Ellen G. White Writings

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The Great Controversy, Page 245

Chapter 14—Later English Reformers

While Luther was opening a closed Bible to the people of Germany, Tyndale was impelled by the Spirit of God to do the same for England. Wycliffe's Bible had been translated from the Latin text, which contained many errors. It had never been printed, and the cost of manuscript copies was so great that few but wealthy men or nobles could procure it; and, furthermore, being strictly proscribed by the church, it had had a comparatively narrow circulation. In 1516, a year before the appearance of Luther's theses, Erasmus had published his Greek and Latin version of the New Testament. Now for the first time the word of God was printed in the original tongue. In this work many errors of former versions were corrected, and the sense was more clearly rendered. It led many among the educated classes to a better knowledge of the truth, and gave a new impetus to the work of reform. But the common people were still, to a great extent, debarred from God's word. Tyndale was to complete the work of Wycliffe in giving the Bible to his countrymen.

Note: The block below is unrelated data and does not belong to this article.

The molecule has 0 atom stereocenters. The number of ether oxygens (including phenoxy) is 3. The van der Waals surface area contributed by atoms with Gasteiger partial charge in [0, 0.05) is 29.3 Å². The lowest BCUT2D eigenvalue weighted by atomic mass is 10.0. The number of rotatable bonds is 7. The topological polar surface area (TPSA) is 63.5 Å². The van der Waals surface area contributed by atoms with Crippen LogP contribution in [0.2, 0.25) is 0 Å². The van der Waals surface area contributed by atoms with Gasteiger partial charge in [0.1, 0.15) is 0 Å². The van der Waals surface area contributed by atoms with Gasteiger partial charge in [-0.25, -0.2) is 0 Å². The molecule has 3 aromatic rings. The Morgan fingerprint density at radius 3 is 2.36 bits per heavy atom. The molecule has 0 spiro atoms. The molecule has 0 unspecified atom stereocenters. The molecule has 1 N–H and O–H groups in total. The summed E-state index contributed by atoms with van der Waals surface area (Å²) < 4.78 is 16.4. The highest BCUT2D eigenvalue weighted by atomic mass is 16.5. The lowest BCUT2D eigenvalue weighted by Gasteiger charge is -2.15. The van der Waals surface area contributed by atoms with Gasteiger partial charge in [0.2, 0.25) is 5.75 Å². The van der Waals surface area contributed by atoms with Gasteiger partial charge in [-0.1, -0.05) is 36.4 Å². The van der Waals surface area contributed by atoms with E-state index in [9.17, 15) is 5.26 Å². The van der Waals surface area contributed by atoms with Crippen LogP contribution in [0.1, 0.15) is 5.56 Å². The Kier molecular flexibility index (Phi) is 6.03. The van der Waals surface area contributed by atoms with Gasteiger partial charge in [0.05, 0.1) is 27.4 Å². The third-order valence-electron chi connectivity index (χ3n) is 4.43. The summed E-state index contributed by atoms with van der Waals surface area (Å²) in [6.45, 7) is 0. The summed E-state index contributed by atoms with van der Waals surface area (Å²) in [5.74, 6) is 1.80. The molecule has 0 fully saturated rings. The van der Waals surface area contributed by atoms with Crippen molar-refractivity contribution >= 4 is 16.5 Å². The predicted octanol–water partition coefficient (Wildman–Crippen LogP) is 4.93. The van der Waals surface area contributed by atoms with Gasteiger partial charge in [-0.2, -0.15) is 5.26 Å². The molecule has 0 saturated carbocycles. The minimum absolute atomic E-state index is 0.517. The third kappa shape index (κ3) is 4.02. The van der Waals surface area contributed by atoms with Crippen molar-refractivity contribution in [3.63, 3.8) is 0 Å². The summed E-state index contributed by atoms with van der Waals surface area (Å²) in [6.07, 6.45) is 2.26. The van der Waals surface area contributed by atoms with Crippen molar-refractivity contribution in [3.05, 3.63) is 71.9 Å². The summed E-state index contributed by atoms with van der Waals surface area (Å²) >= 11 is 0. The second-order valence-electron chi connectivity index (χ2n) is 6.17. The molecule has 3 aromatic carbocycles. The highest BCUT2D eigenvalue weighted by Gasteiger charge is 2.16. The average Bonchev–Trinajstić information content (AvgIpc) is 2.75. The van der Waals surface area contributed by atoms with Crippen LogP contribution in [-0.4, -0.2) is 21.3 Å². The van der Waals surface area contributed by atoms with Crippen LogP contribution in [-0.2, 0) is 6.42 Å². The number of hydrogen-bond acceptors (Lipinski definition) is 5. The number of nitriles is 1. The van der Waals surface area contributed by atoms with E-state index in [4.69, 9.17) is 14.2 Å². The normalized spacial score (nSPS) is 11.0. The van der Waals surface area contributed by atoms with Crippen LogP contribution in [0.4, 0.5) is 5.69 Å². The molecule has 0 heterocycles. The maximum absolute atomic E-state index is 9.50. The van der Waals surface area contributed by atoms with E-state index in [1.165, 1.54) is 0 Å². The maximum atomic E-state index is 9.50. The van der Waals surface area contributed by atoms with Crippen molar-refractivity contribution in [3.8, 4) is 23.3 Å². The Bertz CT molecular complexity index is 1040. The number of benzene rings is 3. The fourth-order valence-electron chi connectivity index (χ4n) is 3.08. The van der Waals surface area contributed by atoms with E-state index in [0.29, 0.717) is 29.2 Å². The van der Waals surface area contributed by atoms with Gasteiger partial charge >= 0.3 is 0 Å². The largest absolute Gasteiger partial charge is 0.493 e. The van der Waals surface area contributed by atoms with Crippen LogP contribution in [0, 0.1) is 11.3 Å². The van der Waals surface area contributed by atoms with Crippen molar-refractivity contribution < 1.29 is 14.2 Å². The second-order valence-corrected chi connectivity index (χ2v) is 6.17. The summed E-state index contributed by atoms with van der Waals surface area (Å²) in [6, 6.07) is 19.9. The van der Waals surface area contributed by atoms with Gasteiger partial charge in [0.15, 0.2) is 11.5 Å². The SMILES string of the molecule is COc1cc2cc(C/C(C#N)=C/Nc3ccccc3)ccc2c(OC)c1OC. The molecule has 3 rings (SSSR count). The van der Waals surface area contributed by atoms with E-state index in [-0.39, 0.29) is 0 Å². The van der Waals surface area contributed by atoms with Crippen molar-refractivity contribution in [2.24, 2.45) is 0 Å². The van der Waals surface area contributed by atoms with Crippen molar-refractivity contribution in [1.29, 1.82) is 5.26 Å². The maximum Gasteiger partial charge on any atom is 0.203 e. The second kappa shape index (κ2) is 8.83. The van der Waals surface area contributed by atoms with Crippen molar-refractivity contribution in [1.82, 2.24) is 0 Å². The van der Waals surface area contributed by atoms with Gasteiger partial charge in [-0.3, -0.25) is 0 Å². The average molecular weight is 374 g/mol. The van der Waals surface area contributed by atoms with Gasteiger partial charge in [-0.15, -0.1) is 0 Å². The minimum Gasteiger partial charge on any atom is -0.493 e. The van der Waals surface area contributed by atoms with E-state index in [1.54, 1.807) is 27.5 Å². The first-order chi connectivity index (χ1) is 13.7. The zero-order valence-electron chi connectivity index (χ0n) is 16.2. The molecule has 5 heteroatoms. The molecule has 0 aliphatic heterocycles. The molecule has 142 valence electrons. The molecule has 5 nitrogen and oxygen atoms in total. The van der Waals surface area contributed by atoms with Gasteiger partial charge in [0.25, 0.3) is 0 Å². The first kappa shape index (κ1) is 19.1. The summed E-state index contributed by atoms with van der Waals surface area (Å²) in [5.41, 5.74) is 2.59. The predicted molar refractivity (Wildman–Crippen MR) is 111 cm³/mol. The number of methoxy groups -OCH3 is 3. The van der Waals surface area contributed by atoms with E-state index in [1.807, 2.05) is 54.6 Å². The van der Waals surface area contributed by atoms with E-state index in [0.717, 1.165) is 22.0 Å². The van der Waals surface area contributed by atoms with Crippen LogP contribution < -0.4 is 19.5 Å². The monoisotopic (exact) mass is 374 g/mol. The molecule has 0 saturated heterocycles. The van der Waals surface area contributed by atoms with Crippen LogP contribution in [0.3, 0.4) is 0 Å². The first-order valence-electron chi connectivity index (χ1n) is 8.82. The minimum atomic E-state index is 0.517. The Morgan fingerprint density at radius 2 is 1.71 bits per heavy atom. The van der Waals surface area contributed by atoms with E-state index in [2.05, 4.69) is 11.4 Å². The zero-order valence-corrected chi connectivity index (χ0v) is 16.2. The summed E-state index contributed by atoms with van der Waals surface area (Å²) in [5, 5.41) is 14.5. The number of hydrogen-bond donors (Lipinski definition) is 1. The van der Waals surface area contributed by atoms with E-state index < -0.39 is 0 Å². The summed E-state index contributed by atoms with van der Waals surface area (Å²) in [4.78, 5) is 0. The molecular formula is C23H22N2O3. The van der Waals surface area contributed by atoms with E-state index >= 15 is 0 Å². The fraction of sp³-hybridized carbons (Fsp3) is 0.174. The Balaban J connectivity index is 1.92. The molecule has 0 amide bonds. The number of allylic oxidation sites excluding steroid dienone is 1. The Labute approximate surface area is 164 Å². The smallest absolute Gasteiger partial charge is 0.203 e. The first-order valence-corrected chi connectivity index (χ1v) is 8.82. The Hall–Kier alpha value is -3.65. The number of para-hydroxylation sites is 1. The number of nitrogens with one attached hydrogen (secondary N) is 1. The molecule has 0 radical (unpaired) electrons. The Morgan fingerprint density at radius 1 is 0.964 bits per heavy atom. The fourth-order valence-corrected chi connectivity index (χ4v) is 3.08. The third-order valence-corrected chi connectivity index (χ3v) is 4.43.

A diligent student and an earnest seeker for truth, he had received the gospel from the Greek Testament of Erasmus. He fearlessly preached his convictions, urging that all doctrines be tested by the Scriptures. To the papist claim that the church had given the Bible, and the church alone could explain it, Tyndale responded: “Do you know who taught

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